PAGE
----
Sheffield Hallam involved in new care scheme for Parkinson's

A project that could revolutionise care for Parkinson's patients on a national scale is being supported by Sheffield Hallam University.

Thursday, 18th July 2019, 11:33 am
Updated Wednesday, 14th August 2019, 14:36 pm
Emma Pearson, Parkinson’s Disease Nurse Specialist; Alyson Evans, Project Manager from UHPNT; Steve Ford, Chief Executive of Parkinson’s UK; Fiona Murphy, Parkinson’s Disease Nurse Specialist; Dr Camille Carroll, project lead; and Rebecca Partridge, Design Research in Lab4Living at Sheffield Hallam University.

The project will focus on co-designing a new service to help Parkinson's patients, carers and healthcare staff to monitor a person's condition remotely with the help of a device worn on the wrist.

It officially launched this week, following the news that £75,000 funding from the Health Foundation and £15,500 funding from a Parkinson's UK Excellence Network Service Improvement Grant had been donated to the project.

The project service, led by the University of Plymouth and University Hospitals Plymouth NHS Trust, will initially be delivered to 150 patients in and around Plymouth as a pilot scheme.

If successful, it could then be rolled out across the UK.

One of the main elements of the project is the introduction of a wrist-worn device known as a personal kinetigraph.

This will allow the wearer and a specialist team to monitor their condition at home.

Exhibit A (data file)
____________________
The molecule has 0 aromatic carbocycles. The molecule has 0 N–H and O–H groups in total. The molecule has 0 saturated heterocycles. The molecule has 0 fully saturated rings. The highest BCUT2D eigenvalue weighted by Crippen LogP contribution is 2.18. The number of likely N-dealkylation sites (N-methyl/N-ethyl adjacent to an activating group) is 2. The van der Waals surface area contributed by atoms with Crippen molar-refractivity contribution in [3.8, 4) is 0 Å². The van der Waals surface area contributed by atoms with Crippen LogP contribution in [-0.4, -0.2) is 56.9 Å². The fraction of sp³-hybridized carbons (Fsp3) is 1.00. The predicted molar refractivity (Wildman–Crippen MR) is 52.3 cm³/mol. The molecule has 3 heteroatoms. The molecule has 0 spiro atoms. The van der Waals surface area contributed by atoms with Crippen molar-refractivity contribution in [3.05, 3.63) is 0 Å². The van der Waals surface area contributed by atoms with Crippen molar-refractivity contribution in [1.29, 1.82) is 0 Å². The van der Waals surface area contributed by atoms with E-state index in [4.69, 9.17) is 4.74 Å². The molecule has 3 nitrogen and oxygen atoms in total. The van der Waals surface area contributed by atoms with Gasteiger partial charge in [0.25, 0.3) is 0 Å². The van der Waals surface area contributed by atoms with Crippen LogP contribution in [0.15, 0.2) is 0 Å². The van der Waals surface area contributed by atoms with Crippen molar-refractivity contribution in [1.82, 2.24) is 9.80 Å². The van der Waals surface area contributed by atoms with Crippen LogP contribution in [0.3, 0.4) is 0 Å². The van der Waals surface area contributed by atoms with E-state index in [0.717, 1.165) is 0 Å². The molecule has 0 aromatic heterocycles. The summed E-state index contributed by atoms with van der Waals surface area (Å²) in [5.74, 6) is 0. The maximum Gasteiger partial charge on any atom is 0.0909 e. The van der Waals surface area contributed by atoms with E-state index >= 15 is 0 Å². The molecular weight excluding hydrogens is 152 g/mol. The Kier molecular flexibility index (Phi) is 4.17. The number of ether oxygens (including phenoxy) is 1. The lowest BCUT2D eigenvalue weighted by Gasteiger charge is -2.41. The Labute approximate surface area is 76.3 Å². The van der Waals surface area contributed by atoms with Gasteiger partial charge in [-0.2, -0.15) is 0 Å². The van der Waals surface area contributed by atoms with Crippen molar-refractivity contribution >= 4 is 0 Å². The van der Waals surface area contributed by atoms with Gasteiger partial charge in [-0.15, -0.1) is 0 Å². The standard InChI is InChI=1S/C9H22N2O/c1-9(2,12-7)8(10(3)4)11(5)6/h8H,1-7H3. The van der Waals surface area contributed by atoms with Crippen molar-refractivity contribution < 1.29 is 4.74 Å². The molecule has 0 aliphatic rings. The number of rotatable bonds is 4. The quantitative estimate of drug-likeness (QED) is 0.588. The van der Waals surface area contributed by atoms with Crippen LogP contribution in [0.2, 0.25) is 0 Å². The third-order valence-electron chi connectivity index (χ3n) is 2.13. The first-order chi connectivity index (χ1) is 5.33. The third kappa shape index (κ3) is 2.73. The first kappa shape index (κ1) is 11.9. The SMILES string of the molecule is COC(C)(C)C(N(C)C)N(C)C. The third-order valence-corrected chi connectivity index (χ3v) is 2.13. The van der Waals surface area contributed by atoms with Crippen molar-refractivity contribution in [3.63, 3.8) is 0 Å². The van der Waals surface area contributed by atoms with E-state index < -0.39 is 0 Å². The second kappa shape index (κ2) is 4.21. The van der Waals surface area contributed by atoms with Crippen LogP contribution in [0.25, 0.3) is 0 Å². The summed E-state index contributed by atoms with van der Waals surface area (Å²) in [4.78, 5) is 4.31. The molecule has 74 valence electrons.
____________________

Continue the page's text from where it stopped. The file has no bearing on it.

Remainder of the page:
There will also be an education package which aims to provide people with the knowledge they need to understand and manage Parkinson's symptoms.

Dr Joe Langley, a senior research fellow in healthcare innovation in the Sheffield Hallam University Lab4Living, is working alongside colleagues Rebecca Partridge and Ursula Ankeny, in designing the training, support and learning resources that participants will need to make use of the technology.

Dr Langley said: "Implementing anything of this scale and complexity into an already complex system is incredibly challenging.

“We're very lucky to have been working with the team in Plymouth in recent years on various projects.

“We hope that the efforts of this project will lead to improved working conditions for extremely pressured staff.

“We also hope that it will improve the quality of life for those people living with Parkinson's."

The UK prevalence of Parkinson's disease is set to increase by a fifth by 2025.